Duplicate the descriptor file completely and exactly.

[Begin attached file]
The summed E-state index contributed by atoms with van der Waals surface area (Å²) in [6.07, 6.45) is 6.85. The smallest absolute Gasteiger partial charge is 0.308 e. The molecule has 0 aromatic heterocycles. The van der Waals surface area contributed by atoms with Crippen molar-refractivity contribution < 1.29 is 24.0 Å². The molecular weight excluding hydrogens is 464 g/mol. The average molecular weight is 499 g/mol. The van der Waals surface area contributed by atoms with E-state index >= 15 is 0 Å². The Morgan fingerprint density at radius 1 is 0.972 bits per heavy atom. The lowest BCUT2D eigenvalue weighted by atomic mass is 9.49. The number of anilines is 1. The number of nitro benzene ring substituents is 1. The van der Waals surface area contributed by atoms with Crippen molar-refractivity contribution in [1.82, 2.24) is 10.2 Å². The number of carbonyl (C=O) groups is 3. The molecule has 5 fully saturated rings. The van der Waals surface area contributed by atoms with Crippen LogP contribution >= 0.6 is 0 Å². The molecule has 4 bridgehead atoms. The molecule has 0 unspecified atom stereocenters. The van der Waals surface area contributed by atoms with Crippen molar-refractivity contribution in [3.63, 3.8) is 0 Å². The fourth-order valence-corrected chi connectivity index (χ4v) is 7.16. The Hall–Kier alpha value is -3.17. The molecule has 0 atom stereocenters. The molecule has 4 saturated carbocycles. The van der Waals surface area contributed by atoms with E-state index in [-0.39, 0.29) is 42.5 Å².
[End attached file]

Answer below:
The summed E-state index contributed by atoms with van der Waals surface area (Å²) in [6.07, 6.45) is 6.85. The smallest absolute Gasteiger partial charge is 0.308 e. The molecule has 0 aromatic heterocycles. The van der Waals surface area contributed by atoms with Crippen molar-refractivity contribution < 1.29 is 24.0 Å². The molecular weight excluding hydrogens is 464 g/mol. The average molecular weight is 499 g/mol. The van der Waals surface area contributed by atoms with E-state index >= 15 is 0 Å². The Morgan fingerprint density at radius 1 is 0.972 bits per heavy atom. The lowest BCUT2D eigenvalue weighted by atomic mass is 9.49. The number of anilines is 1. The number of nitro benzene ring substituents is 1. The van der Waals surface area contributed by atoms with Crippen molar-refractivity contribution in [1.82, 2.24) is 10.2 Å². The number of carbonyl (C=O) groups is 3. The molecule has 5 fully saturated rings. The van der Waals surface area contributed by atoms with Crippen LogP contribution >= 0.6 is 0 Å². The molecule has 4 bridgehead atoms. The molecule has 0 unspecified atom stereocenters. The van der Waals surface area contributed by atoms with Crippen molar-refractivity contribution in [3.63, 3.8) is 0 Å². The fourth-order valence-corrected chi connectivity index (χ4v) is 7.16. The Hall–Kier alpha value is -3.17. The molecule has 0 atom stereocenters. The molecule has 4 saturated carbocycles. The van der Waals surface area contributed by atoms with E-state index in [-0.39, 0.29) is 42.5 Å².